Healing Inflammatory Bowel Disease

By Stephen Gammack, Fitness Instructor, Somerset,UK.

Back in 2000 as a fairly healthy – or so I thought – 22 year old, I started to develop a problem. When I went to the toilet I would notice blood in my stool. I did what most adult males would do and I ignored it, hoping it would go away. Later that year it became more of an issue as it was affecting my ability to play football – now that was a real problem, so I went to the doctor.   I got tested and was diagnosed with Inflammatory Bowel Disease – possibly Crohn’s Disease – at this stage in a mild form, but who knew how it might develop.

To deal with the symptoms I was put on medication, but in doing so I had a resolve, a determination within me. I accepted the need for the medication as this condition wasn’t going to clear on its own, but I also felt certain that I could regain my health in the long term through the choices I made, mainly with regards to changing my diet and managing my feelings of stress and anxiety.

Being diagnosed with this illness scared me; I didn’t want to end up in surgery or with an ileostomy bag, as I had read could occur. I was also embarrassed by the diagnosis, as it felt to me quite shameful, while also leaving me feeling weak and vulnerable. I prided myself on being fit and healthy and this left me feeling exposed, abnormal and far from invincible. The reason these feelings were so strong was due to how hard I was on myself, and my unwillingness to fully accept and value myself as a tender and gentle young man.

I had actually been fairly healthy with my diet up until that time, but I knew there were aspects that let me down and that I over-rode how I felt in my body with some of the foods I ate. I had always been someone with a low tolerance to certain foods like dairy and gluten, yet they had stayed as part of my diet as they were such normal everyday foods that everyone seemed to eat.  Stress on my body was also a factor, and I found symptoms could occur if I changed my routine and didn’t properly care for myself – travelling would often bring symptoms up.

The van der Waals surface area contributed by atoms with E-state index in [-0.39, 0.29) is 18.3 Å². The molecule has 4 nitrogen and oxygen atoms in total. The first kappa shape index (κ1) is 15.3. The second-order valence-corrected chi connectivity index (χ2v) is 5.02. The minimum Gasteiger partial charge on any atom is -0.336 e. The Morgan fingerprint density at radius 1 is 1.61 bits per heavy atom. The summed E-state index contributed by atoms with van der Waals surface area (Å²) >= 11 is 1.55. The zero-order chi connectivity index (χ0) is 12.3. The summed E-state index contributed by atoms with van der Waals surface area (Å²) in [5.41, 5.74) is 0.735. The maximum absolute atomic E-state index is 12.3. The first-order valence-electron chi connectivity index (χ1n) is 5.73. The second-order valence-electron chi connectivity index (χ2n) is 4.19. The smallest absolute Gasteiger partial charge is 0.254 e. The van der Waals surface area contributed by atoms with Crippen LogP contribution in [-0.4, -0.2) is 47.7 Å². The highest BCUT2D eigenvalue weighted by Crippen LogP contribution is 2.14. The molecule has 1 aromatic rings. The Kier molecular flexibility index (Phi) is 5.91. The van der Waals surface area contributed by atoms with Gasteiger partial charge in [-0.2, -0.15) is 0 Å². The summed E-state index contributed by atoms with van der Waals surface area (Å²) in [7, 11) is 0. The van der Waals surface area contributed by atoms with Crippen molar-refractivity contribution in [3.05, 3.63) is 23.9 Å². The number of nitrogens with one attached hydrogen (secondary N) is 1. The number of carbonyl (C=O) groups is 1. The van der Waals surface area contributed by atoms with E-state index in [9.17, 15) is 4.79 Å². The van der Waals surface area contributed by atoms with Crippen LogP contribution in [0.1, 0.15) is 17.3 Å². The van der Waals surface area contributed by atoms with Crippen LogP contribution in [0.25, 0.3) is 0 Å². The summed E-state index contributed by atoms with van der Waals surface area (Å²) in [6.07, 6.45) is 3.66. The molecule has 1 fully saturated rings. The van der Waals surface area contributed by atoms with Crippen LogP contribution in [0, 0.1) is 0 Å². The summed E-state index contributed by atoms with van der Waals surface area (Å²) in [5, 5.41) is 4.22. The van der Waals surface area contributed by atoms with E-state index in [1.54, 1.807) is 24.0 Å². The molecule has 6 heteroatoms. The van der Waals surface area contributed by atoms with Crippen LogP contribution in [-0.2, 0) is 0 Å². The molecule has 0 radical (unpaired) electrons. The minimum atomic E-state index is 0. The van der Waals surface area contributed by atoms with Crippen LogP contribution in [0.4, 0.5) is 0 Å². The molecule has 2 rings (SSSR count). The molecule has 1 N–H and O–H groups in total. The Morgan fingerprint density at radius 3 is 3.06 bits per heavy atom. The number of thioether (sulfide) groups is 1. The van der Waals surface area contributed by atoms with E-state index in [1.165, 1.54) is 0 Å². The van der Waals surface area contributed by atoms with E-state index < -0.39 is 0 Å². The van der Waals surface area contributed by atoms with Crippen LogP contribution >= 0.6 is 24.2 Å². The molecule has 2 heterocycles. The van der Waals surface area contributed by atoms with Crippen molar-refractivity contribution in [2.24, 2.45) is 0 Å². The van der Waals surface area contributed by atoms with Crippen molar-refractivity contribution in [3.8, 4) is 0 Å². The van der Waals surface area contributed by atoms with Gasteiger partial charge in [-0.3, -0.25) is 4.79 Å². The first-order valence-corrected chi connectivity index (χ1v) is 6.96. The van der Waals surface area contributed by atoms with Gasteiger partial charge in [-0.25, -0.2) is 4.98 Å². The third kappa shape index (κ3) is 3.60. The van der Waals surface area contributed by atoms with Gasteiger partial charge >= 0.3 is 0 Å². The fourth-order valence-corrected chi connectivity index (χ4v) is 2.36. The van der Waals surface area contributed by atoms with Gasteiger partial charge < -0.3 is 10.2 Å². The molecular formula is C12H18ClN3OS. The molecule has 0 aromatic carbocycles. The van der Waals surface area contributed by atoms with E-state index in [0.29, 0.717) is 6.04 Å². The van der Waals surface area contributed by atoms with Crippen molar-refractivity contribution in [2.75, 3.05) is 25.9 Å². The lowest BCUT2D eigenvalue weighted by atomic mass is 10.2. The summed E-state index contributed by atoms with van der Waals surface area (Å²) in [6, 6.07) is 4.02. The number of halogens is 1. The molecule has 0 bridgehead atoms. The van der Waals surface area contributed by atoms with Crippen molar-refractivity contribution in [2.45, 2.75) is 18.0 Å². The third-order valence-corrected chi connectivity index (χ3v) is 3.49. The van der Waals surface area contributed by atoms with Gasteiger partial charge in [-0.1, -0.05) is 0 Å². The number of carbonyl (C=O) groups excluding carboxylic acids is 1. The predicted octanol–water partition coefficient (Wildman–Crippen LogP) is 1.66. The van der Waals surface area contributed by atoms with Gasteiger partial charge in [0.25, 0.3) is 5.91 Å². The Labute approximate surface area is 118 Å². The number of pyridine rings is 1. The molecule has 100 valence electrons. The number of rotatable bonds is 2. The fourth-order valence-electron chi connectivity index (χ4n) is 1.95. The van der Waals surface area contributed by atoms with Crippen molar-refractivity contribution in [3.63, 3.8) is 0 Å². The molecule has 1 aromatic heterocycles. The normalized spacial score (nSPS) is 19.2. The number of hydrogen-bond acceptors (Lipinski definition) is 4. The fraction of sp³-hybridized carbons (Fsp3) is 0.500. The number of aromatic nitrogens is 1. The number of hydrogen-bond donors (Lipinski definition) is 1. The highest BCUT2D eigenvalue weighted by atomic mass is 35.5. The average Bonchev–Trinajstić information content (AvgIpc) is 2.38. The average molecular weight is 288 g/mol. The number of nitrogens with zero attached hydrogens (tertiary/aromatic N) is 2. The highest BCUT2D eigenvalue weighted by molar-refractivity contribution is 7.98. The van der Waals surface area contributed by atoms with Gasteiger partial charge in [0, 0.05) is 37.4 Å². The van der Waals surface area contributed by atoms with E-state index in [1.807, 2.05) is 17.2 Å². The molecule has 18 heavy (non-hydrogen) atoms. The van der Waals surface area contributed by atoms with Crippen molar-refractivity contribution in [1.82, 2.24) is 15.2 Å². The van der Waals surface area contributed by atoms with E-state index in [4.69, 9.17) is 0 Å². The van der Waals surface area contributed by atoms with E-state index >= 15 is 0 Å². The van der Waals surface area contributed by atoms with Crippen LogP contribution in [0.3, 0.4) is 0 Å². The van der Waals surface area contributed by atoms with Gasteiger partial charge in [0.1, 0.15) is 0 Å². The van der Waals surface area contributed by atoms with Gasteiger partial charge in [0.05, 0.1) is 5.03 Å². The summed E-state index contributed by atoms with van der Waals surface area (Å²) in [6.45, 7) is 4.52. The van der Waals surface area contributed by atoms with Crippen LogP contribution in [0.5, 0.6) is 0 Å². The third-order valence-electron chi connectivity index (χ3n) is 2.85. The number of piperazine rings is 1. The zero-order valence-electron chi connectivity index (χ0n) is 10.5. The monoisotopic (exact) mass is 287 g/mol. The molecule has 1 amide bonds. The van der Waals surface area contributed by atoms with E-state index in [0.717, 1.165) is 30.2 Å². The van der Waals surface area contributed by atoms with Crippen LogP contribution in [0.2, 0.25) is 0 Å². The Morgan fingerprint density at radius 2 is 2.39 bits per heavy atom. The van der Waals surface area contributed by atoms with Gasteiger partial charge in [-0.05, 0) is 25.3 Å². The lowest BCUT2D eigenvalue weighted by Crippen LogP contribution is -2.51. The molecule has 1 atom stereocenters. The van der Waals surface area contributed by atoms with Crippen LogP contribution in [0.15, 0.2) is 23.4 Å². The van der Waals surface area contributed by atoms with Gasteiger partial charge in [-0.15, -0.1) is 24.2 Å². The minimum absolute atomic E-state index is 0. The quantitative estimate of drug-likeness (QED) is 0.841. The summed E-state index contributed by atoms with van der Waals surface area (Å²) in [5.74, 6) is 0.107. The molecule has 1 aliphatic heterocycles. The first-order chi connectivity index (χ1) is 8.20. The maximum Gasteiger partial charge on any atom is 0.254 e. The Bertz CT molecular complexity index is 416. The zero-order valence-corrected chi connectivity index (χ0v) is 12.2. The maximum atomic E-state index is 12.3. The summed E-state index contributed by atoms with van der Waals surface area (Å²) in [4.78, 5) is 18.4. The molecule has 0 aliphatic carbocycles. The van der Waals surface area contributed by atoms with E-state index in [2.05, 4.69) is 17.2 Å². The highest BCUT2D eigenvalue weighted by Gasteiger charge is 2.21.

For the first four years I would have occasional flare ups, and I was thankful that the medication was working, but I also knew that I had to keep refining the way I was taking care of myself. This was where the balance between medical care and self-care became critical to me. A specialist at my year two review wanted me to take steroid medication, but I wasn’t keen. I chose to refuse this at the time while remaining open to it, but only if it was absolutely necessary. I was taking control of my health and that was crucially important to me.

After four years, because of the choices I had been making, I became symptom free and then got a bit casual with my health – I ate reasonably well, but would drink alcohol quite a lot and still ate foods that I knew didn’t support my body. I wasn’t living as well as I knew I potentially could be.

It was upon attending Universal Medicine courses that I grew to appreciate all the signs my body had been giving me, and through the presentations of Serge Benhayon I started to listen to the wisdom my body shared. What I have learnt is that the refining of how I eat and the care I have for my body is an on-going process and not one I can switch on and off.

Looking back, I feel I could have avoided the greater symptoms I suffered had I been willing to address how I felt in my body, both emotionally and physically. Whilst diet is a huge part of the lifestyle changes I needed to make, I have grown to understand how much my demeanour also impacts my health – how open and expressive I am plays a big part in how well I feel and that my health relates strongly to how accepting and caring of myself I am. I now realise the importance of valuing myself and appreciating me as a person. This in turn has allowed me to become more communicative and open, and less withdrawn from life.

I’ve been medication free for a while now, but never take it for granted. I still get the odd symptom, which I can feel is strongly related to my willingness to keep deepening how well I care for my body – within this I have to keep accepting I am worth caring for. I have found that if I pay close attention to how I feel and honour that, then the symptoms clear without the need for medication. This is not something I assume or expect will happen – it is an ongoing process and one I am committed to living and developing.

In this process Western Medicine was crucial to my recovery, but also only a part of the healing. Suffering ill health was a wake up call to consider my lifestyle and look after myself properly, and Universal Medicine has been a huge support in understanding and developing the self-medicine of lifestyle choices that is now my everyday living.